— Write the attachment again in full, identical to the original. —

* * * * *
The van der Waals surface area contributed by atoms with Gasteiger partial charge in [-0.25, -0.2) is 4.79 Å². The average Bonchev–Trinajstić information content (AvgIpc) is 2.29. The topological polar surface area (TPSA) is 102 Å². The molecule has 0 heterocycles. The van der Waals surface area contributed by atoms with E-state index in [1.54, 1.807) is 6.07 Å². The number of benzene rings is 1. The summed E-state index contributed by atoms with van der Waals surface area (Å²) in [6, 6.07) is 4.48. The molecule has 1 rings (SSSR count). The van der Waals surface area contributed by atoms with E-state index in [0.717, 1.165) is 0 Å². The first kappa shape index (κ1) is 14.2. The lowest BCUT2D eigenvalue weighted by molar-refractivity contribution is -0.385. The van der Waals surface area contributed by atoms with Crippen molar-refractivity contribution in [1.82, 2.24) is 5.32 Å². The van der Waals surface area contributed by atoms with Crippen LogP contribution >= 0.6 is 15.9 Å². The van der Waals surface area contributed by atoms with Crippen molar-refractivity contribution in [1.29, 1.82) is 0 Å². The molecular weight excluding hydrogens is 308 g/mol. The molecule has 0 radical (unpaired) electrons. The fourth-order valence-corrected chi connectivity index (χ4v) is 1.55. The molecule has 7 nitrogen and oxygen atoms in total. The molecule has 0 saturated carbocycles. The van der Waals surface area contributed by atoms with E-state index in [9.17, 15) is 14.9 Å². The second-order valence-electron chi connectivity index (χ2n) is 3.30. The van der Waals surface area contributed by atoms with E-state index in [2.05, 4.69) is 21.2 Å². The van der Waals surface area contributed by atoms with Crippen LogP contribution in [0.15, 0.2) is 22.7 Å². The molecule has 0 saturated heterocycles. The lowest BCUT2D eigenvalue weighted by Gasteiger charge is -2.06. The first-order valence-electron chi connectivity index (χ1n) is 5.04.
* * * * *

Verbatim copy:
The van der Waals surface area contributed by atoms with Gasteiger partial charge in [-0.25, -0.2) is 4.79 Å². The average Bonchev–Trinajstić information content (AvgIpc) is 2.29. The topological polar surface area (TPSA) is 102 Å². The molecule has 0 heterocycles. The van der Waals surface area contributed by atoms with E-state index in [1.54, 1.807) is 6.07 Å². The number of benzene rings is 1. The summed E-state index contributed by atoms with van der Waals surface area (Å²) in [6, 6.07) is 4.48. The molecule has 1 rings (SSSR count). The van der Waals surface area contributed by atoms with E-state index in [0.717, 1.165) is 0 Å². The first kappa shape index (κ1) is 14.2. The lowest BCUT2D eigenvalue weighted by molar-refractivity contribution is -0.385. The van der Waals surface area contributed by atoms with Crippen molar-refractivity contribution in [1.82, 2.24) is 5.32 Å². The van der Waals surface area contributed by atoms with Crippen LogP contribution >= 0.6 is 15.9 Å². The van der Waals surface area contributed by atoms with Crippen molar-refractivity contribution in [1.29, 1.82) is 0 Å². The molecular weight excluding hydrogens is 308 g/mol. The molecule has 0 radical (unpaired) electrons. The fourth-order valence-corrected chi connectivity index (χ4v) is 1.55. The molecule has 7 nitrogen and oxygen atoms in total. The molecule has 0 saturated carbocycles. The van der Waals surface area contributed by atoms with E-state index in [9.17, 15) is 14.9 Å². The second-order valence-electron chi connectivity index (χ2n) is 3.30. The van der Waals surface area contributed by atoms with E-state index in [2.05, 4.69) is 21.2 Å². The van der Waals surface area contributed by atoms with Crippen LogP contribution in [0.15, 0.2) is 22.7 Å². The molecule has 0 saturated heterocycles. The lowest BCUT2D eigenvalue weighted by Gasteiger charge is -2.06. The first-order valence-electron chi connectivity index (χ1n) is 5.04.